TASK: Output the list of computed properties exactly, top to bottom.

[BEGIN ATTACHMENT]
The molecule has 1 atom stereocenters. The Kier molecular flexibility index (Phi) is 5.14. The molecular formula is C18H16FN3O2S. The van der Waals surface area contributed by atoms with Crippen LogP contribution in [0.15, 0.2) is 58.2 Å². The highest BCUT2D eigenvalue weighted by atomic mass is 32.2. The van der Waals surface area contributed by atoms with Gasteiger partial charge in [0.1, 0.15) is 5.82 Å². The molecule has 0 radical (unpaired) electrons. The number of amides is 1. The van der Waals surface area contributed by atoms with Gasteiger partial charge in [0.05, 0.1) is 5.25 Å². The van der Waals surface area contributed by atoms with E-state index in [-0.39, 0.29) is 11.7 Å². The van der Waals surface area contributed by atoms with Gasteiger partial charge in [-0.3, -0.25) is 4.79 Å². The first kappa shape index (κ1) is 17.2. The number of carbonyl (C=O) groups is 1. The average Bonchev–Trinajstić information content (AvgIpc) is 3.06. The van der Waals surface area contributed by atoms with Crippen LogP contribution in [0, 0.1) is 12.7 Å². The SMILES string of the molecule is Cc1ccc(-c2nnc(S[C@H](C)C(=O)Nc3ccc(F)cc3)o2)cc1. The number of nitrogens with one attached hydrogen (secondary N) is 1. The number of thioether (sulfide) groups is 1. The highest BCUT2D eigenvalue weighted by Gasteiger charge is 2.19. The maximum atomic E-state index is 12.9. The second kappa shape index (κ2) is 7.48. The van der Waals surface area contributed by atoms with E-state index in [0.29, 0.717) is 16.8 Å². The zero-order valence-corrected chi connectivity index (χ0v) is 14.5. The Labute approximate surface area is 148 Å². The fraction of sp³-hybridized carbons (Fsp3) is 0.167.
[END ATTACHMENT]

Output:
The molecule has 1 atom stereocenters. The Kier molecular flexibility index (Phi) is 5.14. The molecular formula is C18H16FN3O2S. The van der Waals surface area contributed by atoms with Crippen LogP contribution in [0.15, 0.2) is 58.2 Å². The highest BCUT2D eigenvalue weighted by atomic mass is 32.2. The van der Waals surface area contributed by atoms with Gasteiger partial charge in [0.1, 0.15) is 5.82 Å². The molecule has 0 radical (unpaired) electrons. The number of amides is 1. The van der Waals surface area contributed by atoms with Gasteiger partial charge in [0.05, 0.1) is 5.25 Å². The van der Waals surface area contributed by atoms with E-state index in [-0.39, 0.29) is 11.7 Å². The van der Waals surface area contributed by atoms with Gasteiger partial charge in [-0.3, -0.25) is 4.79 Å². The first kappa shape index (κ1) is 17.2. The number of carbonyl (C=O) groups is 1. The average Bonchev–Trinajstić information content (AvgIpc) is 3.06. The van der Waals surface area contributed by atoms with Crippen LogP contribution in [0, 0.1) is 12.7 Å². The SMILES string of the molecule is Cc1ccc(-c2nnc(S[C@H](C)C(=O)Nc3ccc(F)cc3)o2)cc1. The number of nitrogens with one attached hydrogen (secondary N) is 1. The number of thioether (sulfide) groups is 1. The highest BCUT2D eigenvalue weighted by Gasteiger charge is 2.19. The maximum atomic E-state index is 12.9. The second kappa shape index (κ2) is 7.48. The van der Waals surface area contributed by atoms with E-state index in [0.29, 0.717) is 16.8 Å². The zero-order valence-corrected chi connectivity index (χ0v) is 14.5. The Labute approximate surface area is 148 Å². The fraction of sp³-hybridized carbons (Fsp3) is 0.167.